For the list of companies that intend to offer Web users new ways to control how we collect personal data online, add two largest producers of Internet browsers.
Monday, Mozilla and Google announced the features that enable users to Firefox and Chrome browser to opt-out of line caught by third-party advertisers. The companies made their ads a few weeks after the Federal Trade Commission has published a report that supported a mechanism of "track" that will allow consumers to choose if companies could monitor their online behavior.
In a blog post from Alex Fowler, Mozilla technology and privacy officer, the company presented a proposal for the Firefox browser functionality that would be a signal of third-party advertisers and commercial websites that indicates that a user would not be tracked. The mechanism, called an HTTP header do not trace, would rely on the companies who receive the information for the user agrees not to collect data.
The approach is different from other options currently available to users that rely on cookies or lists generated by the user. In December, Microsoft announced a feature called detection for Internet Explorer 9 that would rely on lists that users create that indicate which sites they don't want to share information with.
"We believe that the approach based on header has the potential to be better for the web in the long run, because it is a clearer and more universal mechanism to opt-out cookies or blacklists," said Mr. Fowler in the blog post.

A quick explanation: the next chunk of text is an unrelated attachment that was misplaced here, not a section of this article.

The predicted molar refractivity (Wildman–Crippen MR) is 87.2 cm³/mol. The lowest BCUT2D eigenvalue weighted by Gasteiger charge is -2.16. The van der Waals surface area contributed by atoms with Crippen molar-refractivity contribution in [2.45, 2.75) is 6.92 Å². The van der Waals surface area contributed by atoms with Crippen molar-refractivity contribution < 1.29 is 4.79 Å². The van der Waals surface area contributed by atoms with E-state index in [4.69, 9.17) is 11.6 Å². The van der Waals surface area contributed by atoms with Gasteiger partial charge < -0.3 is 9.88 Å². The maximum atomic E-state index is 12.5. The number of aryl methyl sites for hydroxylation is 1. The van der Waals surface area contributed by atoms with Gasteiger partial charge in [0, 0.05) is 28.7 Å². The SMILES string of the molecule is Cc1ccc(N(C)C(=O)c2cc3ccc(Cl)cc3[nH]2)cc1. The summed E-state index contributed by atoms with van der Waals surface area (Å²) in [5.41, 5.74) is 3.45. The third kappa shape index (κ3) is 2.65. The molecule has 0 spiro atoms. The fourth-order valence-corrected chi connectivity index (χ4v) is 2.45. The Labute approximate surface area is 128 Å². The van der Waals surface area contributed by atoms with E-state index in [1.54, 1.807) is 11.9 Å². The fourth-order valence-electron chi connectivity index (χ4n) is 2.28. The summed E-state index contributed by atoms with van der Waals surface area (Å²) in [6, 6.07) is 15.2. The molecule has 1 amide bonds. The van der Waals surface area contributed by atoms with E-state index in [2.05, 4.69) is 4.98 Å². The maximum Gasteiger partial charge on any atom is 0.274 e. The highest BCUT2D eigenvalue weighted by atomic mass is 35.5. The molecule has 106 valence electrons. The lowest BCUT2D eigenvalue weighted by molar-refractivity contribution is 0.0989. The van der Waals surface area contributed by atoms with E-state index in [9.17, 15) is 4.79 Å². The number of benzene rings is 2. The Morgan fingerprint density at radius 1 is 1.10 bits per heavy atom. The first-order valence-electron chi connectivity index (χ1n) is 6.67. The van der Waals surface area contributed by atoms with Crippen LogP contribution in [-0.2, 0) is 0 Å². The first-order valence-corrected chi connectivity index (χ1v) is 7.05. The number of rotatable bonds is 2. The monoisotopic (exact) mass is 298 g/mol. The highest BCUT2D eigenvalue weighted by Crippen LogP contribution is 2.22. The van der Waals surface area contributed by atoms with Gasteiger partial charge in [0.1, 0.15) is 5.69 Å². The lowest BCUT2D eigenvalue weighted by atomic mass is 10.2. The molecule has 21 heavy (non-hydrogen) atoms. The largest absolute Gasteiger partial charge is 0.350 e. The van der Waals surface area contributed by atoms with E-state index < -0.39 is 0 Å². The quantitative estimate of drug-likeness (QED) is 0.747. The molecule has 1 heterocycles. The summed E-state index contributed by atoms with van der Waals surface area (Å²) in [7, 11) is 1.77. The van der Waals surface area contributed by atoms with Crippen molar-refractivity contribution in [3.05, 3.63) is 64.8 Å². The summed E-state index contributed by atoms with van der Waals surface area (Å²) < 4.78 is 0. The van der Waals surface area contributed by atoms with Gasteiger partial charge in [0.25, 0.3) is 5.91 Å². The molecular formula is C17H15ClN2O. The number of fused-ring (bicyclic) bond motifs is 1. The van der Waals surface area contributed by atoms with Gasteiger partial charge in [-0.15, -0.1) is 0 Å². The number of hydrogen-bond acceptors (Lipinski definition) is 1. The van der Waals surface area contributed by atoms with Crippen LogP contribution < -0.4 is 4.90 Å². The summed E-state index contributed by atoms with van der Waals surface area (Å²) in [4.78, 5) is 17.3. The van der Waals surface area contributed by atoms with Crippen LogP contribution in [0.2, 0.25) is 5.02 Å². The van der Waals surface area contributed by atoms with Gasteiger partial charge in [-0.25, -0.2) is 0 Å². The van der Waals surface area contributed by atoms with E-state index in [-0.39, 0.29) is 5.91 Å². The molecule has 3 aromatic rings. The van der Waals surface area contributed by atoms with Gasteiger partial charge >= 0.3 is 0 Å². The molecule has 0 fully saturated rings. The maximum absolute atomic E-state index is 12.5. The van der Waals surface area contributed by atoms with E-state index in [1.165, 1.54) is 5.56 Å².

In a statement, said the President of the Federal Trade Commission, Jon Leibowitz,: "initiative of Mozilla is to be commended. It recognises that consumers want a choice about who is tracking their movements online, and is a first step towards giving consumer choice about who will have access to your data. Also reports that Do not track options are technically feasible. "
Google's approach is based on a browser extension or plug-in, called Keep My Opt-out that work with all versions of its Chrome browser. The extension would allow users to opt-out permanently monitored online by advertisers that already offer opt-out options through self-regulatory programs, such as the Alliance of digital advertising and the Network Advertising Initiative.
In a blog post from Google, the company said it would offer the code for the extension developers on an open source and that you plan to make the functionality available to other browsers in the future.
Regarding the announcement of Google, said a spokesman for F.T.C., "we are pleased that Google is involved in the process, but Mozilla and Microsoft are clearly steps forward".
In a statement, Mike Zaneis, senior vice president and general counsel for the Interactive Advertising Bureau, an organization that supports self-regulation of the sector, said that the feature of Mozilla would require companies to voluntarily recognize consumer choice and that was not yet clear how users can protect their privacy.
"The first analogy that comes to mind is that if a tree falls in the forest and nobody is there to hear it, does it make a sound? Well, Google has guaranteed an audience to hear the sound of the tree falling, working with established industry, "said Mr. Zaneis.